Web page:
This article I wrote originally appeared on Suite101.
What It Is and Why To Avoid It
Many beginning writers utilize quick switches in point of view, which is not used as often these days in the publishing industry.
Twenty years ago, omniscient point of view was commonly used in fiction. However, these days, a deep third person point of view is preferred most of the time (there are exceptions, naturally).
In deep third person point of view, the writing is in third person but the language drops the reader into the character’s head and body.
When the point of view shifts to a different character in the midst of a scene, this is called head-hopping because the reader feels as if he is hopped from one character’s head into another.
Moving the reader from one character to the other so many times will often disorient the reader. This will also not allow the reader to feel connected with any one character in the scene. This reduces character sympathy and the reader may not care enough about the character to continue reading the book.
Stick To One Or Two Points Of View Per Scene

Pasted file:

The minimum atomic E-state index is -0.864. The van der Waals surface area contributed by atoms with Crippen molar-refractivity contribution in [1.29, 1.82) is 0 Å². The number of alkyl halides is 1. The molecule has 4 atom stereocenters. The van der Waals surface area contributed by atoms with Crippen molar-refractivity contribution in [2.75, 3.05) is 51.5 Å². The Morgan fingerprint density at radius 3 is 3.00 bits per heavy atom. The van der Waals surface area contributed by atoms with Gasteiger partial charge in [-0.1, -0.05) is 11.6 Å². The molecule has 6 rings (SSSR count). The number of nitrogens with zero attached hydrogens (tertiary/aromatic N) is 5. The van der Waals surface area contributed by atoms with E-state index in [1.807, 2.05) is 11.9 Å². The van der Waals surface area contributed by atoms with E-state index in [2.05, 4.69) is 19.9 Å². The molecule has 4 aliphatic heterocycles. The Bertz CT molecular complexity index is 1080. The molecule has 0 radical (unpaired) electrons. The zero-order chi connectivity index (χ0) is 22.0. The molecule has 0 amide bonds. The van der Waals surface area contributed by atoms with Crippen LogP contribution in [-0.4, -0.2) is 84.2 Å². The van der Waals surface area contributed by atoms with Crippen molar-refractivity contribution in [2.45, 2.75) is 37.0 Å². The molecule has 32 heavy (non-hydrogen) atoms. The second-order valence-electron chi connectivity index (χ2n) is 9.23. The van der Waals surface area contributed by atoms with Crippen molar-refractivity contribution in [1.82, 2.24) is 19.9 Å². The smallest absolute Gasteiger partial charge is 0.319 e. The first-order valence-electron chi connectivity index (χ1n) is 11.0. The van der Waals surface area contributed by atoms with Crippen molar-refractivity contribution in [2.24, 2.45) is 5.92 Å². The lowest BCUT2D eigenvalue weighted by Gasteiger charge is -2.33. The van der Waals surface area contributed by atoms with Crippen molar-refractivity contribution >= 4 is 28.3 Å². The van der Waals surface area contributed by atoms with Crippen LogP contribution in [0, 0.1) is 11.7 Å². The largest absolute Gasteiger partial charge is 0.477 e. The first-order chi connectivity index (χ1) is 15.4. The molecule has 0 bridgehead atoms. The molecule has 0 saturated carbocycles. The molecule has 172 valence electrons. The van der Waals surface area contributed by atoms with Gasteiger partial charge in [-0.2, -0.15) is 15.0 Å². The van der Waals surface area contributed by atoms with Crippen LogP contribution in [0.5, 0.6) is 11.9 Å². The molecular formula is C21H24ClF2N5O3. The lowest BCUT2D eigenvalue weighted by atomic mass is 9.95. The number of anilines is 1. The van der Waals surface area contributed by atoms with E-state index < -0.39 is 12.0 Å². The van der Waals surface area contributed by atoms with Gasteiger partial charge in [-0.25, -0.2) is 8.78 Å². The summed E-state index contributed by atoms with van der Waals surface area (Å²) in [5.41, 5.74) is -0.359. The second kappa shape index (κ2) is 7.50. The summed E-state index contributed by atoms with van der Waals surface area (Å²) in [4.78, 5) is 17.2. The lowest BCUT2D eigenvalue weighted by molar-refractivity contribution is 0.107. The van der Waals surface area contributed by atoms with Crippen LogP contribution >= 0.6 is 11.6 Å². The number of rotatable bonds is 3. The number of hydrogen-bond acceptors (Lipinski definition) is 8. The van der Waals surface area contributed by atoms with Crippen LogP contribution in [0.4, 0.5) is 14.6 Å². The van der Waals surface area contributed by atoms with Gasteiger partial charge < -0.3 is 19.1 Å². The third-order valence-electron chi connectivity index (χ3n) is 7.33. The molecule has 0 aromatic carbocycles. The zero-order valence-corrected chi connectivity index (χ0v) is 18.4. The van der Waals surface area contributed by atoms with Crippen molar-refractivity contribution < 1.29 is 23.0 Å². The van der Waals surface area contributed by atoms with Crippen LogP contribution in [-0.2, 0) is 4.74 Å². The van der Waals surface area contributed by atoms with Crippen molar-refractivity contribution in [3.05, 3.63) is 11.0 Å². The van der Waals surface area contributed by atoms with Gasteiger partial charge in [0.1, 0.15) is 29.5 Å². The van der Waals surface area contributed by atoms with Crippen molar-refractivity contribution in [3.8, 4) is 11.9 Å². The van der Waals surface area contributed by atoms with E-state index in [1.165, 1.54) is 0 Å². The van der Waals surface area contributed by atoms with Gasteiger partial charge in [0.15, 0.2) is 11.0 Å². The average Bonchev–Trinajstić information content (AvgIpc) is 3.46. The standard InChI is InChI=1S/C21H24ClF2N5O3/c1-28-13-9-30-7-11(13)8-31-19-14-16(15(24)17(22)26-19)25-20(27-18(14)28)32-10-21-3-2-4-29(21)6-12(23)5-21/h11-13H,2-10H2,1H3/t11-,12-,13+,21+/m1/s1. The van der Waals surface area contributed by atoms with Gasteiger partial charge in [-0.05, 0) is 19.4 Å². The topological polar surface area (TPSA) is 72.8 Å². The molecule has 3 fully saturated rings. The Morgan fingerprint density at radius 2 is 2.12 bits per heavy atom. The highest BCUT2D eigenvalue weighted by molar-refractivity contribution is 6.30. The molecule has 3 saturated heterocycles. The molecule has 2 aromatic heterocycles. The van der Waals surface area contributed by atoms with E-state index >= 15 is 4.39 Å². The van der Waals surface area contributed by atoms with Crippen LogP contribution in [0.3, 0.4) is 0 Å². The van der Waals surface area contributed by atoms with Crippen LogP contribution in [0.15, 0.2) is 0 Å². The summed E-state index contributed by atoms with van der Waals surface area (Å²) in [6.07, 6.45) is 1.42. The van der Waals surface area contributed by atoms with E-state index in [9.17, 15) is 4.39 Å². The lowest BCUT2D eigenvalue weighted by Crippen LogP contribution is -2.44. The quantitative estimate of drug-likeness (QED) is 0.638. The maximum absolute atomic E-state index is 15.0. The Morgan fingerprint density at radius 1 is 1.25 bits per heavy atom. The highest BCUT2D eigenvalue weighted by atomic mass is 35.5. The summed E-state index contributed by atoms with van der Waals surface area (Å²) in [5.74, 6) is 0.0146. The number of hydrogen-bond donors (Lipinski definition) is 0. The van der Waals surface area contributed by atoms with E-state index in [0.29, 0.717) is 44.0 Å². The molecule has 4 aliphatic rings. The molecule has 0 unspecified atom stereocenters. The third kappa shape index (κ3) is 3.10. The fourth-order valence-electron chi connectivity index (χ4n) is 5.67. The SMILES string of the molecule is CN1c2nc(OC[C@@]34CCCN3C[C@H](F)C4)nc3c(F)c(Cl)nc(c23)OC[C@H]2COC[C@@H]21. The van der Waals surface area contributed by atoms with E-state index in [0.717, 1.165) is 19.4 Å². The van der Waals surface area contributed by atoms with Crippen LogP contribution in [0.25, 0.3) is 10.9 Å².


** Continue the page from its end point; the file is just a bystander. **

Rather than moving from character to character, keep the point of view in one character’s head for the entire scene.
Some writers will shift to a second character in the scene, but they only do this once per scene and the shift is signified by a scene break, to signal to the reader about the new point of view.
So, at maximum, the writer should only have two points of view per scene—starting the scene in one character’s point of view, and ending in the second character’s point of view, with only one shifting in the middle. The writer should not shift from one character to the other and back again several times in the scene.
Several Point of View Shifts With Scene Breaks Is Still Head-Hopping
Some writers will shift point of view several times in a scene, but separate each shift with a scene break. This is still considered head-hopping.
Even though the scene break signifies the point of view shift, the reader will still feel the negative effects of head-hopping—disorientation and/or reduced character sympathy.
Writers don’t want to give the reader any reason to stop reading the book.
Published Authors Head-Hop, But Unpublished Authors Should Not
There are a few published authors who head-hop or switch point of view several times per scene.
However, as an unpublished writer trying to break into the industry, writers should avoid these point of view switches in order to appear more professional to the editor or agent reading the manuscript.
The adage is, “Better safe than sorry.” A writer would not want an editor to reject a manuscript because it looks unprofessional due to the head-hopping or point of view switches. Don’t give an editor or agent an unprofessional reason to reject your manuscript.